Woman who caused serious car accident may have been on heroin

During these unprecedented times, Clark, Perdue, & List Co, LPA is here to fully support your needs in a timely and safe manner. COVID-19 should not affect your ability to investigate a personal injury case. We currently remain open and are still accepting new cases. With your safety top of mind, we are scheduling all meetings via telephone or video conference at this time.

Drugs and alcohol impair drivers and otherwise inhibit their ability to operate a vehicle. One woman was recently arrested after apparently causing a multiple vehicle accident in which one person was seriously injured. The Ohio authorities suspect that she was under the influence of heroin at the time of the car accident.

The authorities hypothesize that around 3 p.m., the 35-year-old woman drove her car up to an intersection. However, she did not yield at the stop sign, causing her to crash into a second car and splitting that vehicle in two. One part of the second vehicle hit a UPS truck, and the other part collided with a school bus carrying the driver and 15 children.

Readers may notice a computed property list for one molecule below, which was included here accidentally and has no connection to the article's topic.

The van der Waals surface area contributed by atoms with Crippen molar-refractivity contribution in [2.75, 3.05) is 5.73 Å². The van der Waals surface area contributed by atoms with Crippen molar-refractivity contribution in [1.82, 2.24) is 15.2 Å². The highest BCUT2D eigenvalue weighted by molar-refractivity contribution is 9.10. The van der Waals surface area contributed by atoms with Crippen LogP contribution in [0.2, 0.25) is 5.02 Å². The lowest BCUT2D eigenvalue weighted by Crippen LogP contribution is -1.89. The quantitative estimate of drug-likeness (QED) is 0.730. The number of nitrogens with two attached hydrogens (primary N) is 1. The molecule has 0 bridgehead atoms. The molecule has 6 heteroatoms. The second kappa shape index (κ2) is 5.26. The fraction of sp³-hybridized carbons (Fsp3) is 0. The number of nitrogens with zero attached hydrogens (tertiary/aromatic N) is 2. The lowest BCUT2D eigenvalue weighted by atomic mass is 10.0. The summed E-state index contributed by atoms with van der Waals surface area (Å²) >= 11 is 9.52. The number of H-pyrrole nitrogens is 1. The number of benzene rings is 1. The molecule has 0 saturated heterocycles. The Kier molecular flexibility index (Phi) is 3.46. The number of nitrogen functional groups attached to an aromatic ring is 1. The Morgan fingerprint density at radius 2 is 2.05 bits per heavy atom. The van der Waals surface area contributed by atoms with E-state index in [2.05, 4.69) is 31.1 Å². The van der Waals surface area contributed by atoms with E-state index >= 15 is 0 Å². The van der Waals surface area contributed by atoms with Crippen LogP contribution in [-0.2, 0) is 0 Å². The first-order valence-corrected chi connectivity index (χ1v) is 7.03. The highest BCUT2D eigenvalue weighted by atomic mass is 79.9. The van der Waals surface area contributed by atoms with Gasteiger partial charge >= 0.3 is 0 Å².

While none of the children were injured, the driver of the second car that was split in half had to be airlifted to a local hospital because he was in critical condition. The driver of the first car and her passenger were arrested. A search of her vehicle revealed empty drug capsules, and the investigators are searching the area near the crash to see if any drugs were thrown out of the vehicle.

The exact Ohio criminal charges that the woman faces following the car accident remain unclear. Despite the criminal accusations, she could also face a personal injury suit if the man who was critically injured chooses to file one. The man could allege that her negligent actions caused him significant pain and suffering, and he could seek damages to reimburse him for any medical bills, lost wages and other financial losses incurred due to the crash.

Source: wdtn.com, “Driver arrested at the scene of crash on National Road“, David Robinson, Nov. 11, 2014